The Comboni Missionaries in Juba, South Sudan, joined the congregation of St. Theresa Cathedral in the country’s capital city, on the feast of Pentecost, to mark the 150th anniversary of the foundation of the Comboni Missionary Institute for Africa, which was founded by St. Daniel Comboni on 1 June 1867.

The Auxiliary Bishop of the Archdiocese of Juba, Santo Loku Pio, presided over the Eucharist. A good number of priests, religious and lay faithful joined the celebration.

Missionaries join Bp. Santo in a thanksgiving celebration for the 150th anniversary of the Comboni Institute, St. Theresa Cathedral, Juba

During the celebration of the feast of Pentecost, Bishop Santo Loku Pio put in evidence the role of the Holy Spirit in the life of the Church and in our own personal life, as well as the role of the Holy Spirit in the life of the Comboni Missionaries.

“I emphasized that the life of a missionary is a life of dedication and risk, since missionaries are going normally to proclaim the Gospel to the most risky and challenging places in order to give a real service to the people in various sectors of life like schools, clinics, dispensaries, hospitals and parishes” said Bishop Santo.

He also acknowledged that ‘missionaries are always ready to sacrifice themselves for the good of people, sharing in their sufferings without abandoning them in the most difficult situations’. In fact, among the Comboni Missionaries we can find many martyrs who gave their lives for Christ and for their people and were faithful to the Gospel until the very end, thus becoming a great example for all of us.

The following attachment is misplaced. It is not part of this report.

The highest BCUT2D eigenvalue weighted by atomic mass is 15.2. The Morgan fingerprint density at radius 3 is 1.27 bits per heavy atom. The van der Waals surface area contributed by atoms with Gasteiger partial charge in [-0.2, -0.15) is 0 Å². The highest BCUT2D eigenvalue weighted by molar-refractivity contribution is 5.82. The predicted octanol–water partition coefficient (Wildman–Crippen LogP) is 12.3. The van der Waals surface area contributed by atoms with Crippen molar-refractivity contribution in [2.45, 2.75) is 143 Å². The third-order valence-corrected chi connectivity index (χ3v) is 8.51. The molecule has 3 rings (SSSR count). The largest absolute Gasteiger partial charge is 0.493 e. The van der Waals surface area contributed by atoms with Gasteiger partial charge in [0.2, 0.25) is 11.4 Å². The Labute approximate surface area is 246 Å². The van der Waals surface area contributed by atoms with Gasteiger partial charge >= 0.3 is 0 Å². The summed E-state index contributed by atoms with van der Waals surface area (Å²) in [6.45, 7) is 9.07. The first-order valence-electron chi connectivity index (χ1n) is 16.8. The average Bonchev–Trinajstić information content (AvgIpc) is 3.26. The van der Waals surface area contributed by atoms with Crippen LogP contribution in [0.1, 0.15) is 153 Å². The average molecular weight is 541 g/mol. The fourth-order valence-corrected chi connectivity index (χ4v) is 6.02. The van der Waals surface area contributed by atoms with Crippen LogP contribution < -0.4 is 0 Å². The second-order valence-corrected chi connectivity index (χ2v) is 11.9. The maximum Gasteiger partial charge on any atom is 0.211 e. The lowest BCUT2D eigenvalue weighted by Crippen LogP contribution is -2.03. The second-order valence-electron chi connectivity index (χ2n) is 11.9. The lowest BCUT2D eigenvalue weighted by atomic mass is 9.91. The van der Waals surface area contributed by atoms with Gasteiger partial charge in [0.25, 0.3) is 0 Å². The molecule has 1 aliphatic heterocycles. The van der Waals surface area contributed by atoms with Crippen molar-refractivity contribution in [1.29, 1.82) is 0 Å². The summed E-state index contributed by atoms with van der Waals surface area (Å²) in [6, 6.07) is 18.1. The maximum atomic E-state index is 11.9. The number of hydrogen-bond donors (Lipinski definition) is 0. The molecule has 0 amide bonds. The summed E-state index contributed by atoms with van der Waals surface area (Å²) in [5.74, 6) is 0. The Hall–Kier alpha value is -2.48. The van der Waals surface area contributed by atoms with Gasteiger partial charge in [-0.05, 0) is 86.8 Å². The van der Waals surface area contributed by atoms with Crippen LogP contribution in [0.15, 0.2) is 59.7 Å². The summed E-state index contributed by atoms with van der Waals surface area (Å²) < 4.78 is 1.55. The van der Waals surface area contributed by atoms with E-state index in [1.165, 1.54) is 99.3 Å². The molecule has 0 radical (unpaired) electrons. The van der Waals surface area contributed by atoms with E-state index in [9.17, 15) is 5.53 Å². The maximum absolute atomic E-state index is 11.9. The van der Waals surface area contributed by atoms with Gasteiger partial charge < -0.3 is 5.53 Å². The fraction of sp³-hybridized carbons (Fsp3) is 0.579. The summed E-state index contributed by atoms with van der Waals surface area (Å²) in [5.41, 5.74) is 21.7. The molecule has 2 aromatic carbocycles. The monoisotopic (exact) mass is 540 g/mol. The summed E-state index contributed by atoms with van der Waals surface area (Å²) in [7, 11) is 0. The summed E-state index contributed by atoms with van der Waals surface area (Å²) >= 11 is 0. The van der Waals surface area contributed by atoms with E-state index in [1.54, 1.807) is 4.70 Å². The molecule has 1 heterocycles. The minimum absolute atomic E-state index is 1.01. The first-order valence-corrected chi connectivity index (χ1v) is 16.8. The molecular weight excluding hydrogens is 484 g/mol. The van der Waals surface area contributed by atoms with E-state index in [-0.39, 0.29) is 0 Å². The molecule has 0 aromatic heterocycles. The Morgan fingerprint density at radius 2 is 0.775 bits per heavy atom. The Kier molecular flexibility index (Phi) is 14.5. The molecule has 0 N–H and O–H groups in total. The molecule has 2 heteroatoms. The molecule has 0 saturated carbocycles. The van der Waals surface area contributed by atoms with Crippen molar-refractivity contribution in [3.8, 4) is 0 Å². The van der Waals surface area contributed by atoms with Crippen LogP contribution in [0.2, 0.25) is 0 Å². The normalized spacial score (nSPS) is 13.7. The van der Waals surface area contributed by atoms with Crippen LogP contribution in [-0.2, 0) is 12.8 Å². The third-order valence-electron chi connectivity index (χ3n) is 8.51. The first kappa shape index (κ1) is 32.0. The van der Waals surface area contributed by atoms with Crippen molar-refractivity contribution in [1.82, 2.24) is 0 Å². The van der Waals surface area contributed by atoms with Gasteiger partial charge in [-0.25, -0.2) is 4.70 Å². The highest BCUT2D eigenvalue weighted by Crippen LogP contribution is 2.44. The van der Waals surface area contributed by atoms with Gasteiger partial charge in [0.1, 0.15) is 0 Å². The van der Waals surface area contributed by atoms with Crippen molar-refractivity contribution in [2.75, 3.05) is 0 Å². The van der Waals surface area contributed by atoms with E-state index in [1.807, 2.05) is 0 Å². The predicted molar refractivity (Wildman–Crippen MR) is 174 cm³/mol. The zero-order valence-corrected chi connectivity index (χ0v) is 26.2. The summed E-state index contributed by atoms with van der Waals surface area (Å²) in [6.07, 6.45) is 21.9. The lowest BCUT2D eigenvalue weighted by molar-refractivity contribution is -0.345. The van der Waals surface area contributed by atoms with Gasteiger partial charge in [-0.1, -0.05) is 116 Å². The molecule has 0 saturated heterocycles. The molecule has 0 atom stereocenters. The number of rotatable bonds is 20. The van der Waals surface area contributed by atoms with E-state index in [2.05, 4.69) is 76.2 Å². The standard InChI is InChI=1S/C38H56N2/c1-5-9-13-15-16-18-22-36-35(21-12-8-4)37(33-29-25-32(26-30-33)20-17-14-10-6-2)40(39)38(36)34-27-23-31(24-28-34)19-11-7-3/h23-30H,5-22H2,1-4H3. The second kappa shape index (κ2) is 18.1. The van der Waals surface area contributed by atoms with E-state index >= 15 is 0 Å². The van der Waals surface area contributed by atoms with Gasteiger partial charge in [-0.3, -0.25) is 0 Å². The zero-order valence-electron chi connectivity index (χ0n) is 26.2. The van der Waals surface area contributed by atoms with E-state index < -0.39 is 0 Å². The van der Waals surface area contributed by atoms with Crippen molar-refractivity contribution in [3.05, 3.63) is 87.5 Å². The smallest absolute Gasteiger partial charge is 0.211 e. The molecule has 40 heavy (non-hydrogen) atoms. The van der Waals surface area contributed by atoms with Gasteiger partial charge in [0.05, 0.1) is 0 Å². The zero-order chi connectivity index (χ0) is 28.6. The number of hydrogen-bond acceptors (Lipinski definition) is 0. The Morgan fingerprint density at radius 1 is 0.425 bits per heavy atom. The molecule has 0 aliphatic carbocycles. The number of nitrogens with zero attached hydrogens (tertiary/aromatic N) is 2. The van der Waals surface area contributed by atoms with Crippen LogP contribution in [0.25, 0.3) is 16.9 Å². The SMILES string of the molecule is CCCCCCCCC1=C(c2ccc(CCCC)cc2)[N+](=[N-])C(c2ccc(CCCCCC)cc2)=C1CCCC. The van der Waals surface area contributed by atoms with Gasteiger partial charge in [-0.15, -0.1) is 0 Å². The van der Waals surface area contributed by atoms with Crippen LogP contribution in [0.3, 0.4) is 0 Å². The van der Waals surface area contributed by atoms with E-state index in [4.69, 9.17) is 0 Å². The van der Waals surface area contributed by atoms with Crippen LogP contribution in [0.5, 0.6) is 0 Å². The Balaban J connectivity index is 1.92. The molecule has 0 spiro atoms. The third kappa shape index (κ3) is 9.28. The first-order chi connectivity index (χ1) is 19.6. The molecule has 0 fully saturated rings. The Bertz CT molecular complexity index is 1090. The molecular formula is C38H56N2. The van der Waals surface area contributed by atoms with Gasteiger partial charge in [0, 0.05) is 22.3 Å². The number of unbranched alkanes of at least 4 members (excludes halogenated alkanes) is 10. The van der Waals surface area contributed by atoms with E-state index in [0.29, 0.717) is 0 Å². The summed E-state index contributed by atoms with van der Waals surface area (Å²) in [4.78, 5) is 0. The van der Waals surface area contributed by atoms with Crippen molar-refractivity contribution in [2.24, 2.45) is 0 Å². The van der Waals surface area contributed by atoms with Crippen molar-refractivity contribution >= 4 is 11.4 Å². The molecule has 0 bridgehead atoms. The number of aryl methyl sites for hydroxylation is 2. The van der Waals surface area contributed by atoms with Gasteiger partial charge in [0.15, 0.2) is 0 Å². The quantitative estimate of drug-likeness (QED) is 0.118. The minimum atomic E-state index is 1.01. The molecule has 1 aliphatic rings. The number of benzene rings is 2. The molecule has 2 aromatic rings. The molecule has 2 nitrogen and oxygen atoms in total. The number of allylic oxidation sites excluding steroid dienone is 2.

Bp Santo, Fr. Okot and Fr. Christian at Mass in St. Theresa, Juba

The Auxiliary Bishop went on and talked about the role of South Sudanese Christians. He acknowledged that, many times, there is no real spirit of service to people because of fear of witnessing their faith and the incapacity of recognizing the gifts of the Holy Spirit in their midst.

The Prelate invited families and the entire community, and even the government, to take up their roles seriously. He emphasized particularly that our present situation of hunger, corruption, division and lack of respect for human rights is blocking the work of the Holy Spirit in our lives and in the life of our country.

Bishop Santo invited the assembly to imitate the example of the Comboni Missionaries in their 150 years of dedication to the people of Sudan and South Sudan and to pray for them and for more vocations to missionary and religious life.

St Theresa cathedral in Kator, Juba

He concluded with a word of appreciation to the Comboni Missionaries and recalled the example of his former parish priest, Fr. Michael Barton. “If I am a Priest and Bishop here and now is because of the work of the Comboni Missionaries”, he added.